July 29, 2011

5 Awesome Things About Being Pregnant (That Sometimes Makes Up For All The Other Stuff)

Today's guest blogger!
I'm very happy to have another guest blogger today!  My friend Jenni, who's just about ready to pop out a baby.  Really, she might be in labor by the time this posts.  She's no newcomer to motherhood but this is her first pregnancy, and (like yours truly) she hasn't had the best of all times with a wee one inside her.  I remember one fateful afternoon that she climbed up to my third floor walk up in all of her pregnant glory... with her leg in a cast.  Yup, pregnant, six year old in tow, and broken foot.  And yet, you never hear her stop laughing.  So without further ado, Jenni, on the perks of pregnancy.

5 Awesome Things About Being Pregnant
(That Sometimes Makes Up For All The Other Stuff)

1. You get to wear whatever you want.
Seriously, I thought finding maternity clothes would be a chore, if not horrible.  This is my first baby that came from my own body, so the only reference I really had for maternity clothes were the awesome tents that pregnant women got saddled with twenty years ago.  Other than that, the only pregnant people I knew were either on television or are talented seamstresses that could make their own clothing.  Me?  Not so much.  I don't have the money for haute couture maternity clothes and I don't even think I've ever sewn on a button that didn't fall off a week later. 
Jenny and her family
 Instead, I got to go to the store with my mom and try on everything in the world (even all those things you'd never think to try on if you weren't pregnant).  As I was going through all these clothes, it occurred to me:  pregnant = you don't have to suck it in!  You think you have rhino legs in those shorts?  Too damn bad, I'm pregnant!! I say as long as it's the right size and you like it, run with it.  You only have nine months.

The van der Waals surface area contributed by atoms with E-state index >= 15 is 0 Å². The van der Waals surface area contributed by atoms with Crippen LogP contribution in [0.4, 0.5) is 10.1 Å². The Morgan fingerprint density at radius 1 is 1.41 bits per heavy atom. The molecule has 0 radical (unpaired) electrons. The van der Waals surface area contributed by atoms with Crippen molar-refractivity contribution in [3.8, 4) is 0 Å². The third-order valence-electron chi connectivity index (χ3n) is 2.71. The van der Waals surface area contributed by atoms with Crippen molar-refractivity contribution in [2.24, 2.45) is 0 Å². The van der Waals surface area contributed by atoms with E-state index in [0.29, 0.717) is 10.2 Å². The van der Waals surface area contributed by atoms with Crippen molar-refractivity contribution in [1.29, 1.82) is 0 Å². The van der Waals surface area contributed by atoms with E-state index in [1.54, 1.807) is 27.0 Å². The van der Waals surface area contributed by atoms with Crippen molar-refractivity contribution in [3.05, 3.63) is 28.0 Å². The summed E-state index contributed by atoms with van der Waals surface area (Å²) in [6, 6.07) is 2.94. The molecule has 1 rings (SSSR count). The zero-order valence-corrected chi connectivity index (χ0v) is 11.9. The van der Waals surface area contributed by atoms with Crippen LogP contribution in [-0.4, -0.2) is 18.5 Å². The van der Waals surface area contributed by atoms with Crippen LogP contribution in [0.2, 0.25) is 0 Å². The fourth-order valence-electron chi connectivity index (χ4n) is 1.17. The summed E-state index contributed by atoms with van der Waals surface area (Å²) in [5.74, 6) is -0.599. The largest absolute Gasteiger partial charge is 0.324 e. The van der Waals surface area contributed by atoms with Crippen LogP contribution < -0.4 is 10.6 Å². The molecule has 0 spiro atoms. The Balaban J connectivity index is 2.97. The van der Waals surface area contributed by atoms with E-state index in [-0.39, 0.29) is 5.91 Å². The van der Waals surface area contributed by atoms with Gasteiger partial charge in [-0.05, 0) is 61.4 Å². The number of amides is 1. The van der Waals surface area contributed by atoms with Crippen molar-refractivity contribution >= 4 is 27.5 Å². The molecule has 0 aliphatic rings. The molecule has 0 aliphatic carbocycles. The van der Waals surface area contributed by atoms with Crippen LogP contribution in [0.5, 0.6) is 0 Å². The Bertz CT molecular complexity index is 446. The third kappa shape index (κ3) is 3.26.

2. You can get out of doing things.
Imagine, you're just about to leave work and that person at work you have to pretend you like corners you.  “We're going out for my birthday today tonight and I would just loooooove it if you came” (insert any funny/annoying/entirely too familiar voice you would like for this sentence).  You no longer have to suffer through karaoke with your faux work buddies or get dragged to family dinners when you just want to sleep.  Just blame the baby!  Admittedly, I haven't used this excuse, but my family, friends, and co-workers aren't really that bad.  If I had to, I'd totally jump on this thing.
On a different level, don't you just hate it when you find that great spot on the couch and then you have to get up because you forgot something in the kitchen?  No more worries for you!  You can just ask someone to get it for you (not only will they willingly get things with a smile, but they even forgive the insane forgetfulness!)
3. The orgasms are fantastic!
Okay, okay, I'll give it to you...sex during pregnancy (especially when you're pretty far along) is fairly awkward at best and fairly painful at worst.  If you actually have a sex drive during pregnancy, the orgasms all but make up for the effort involved.  I know the medical reasoning for the mind-blowing-ness of it all, but it's not really important.  All I can say is whether it's alone or with a friend, get it while the gettin's good.
4. People are extra nice to you.
When you're visually pregnant (as opposed to when you just look chunky and flu-like), everyone smiles at you.  Somehow, everyone loves a pregnant lady.  Sometimes when you feel like you're about to die if you don't get this alien thing out of your belly soon, these random smiles are kind of nice...as long as you don't touch me.  Touch the belly without permission and retract a bloody stump where your hand used to be.  Moving along to our next subject....
5. You can be murderously psychotic and/or depressingly fragile and *gasp* people let you get away with it.
At times, you are wholly nurturing and caring of others during your time of gestation.  Other times, you may sob over your step-daughter's bus being 15 minutes late from school (don't judge me).  Then there are those times when the sight of a dirty hand towel left on the counter makes you want to put your fist through the windshield of the car to grab the person who left it there.  Now, I was forewarned in my first trimester, pregnancy is not an excuse for murder, but at least now when you're going batty, people just allow your head to spin and if they're smart, they take out of the Linda Blair pea soup radius.

6. I almost forgot to mention....
The end result of a pregnancy isn't so bad either.  Any time it gets hard or you get down, just remember what my mom always told me, “You get one heck of a door prize.”

July 28, 2011

The Evolution Of A Mother Activist

Jen of The Evolving Homemaker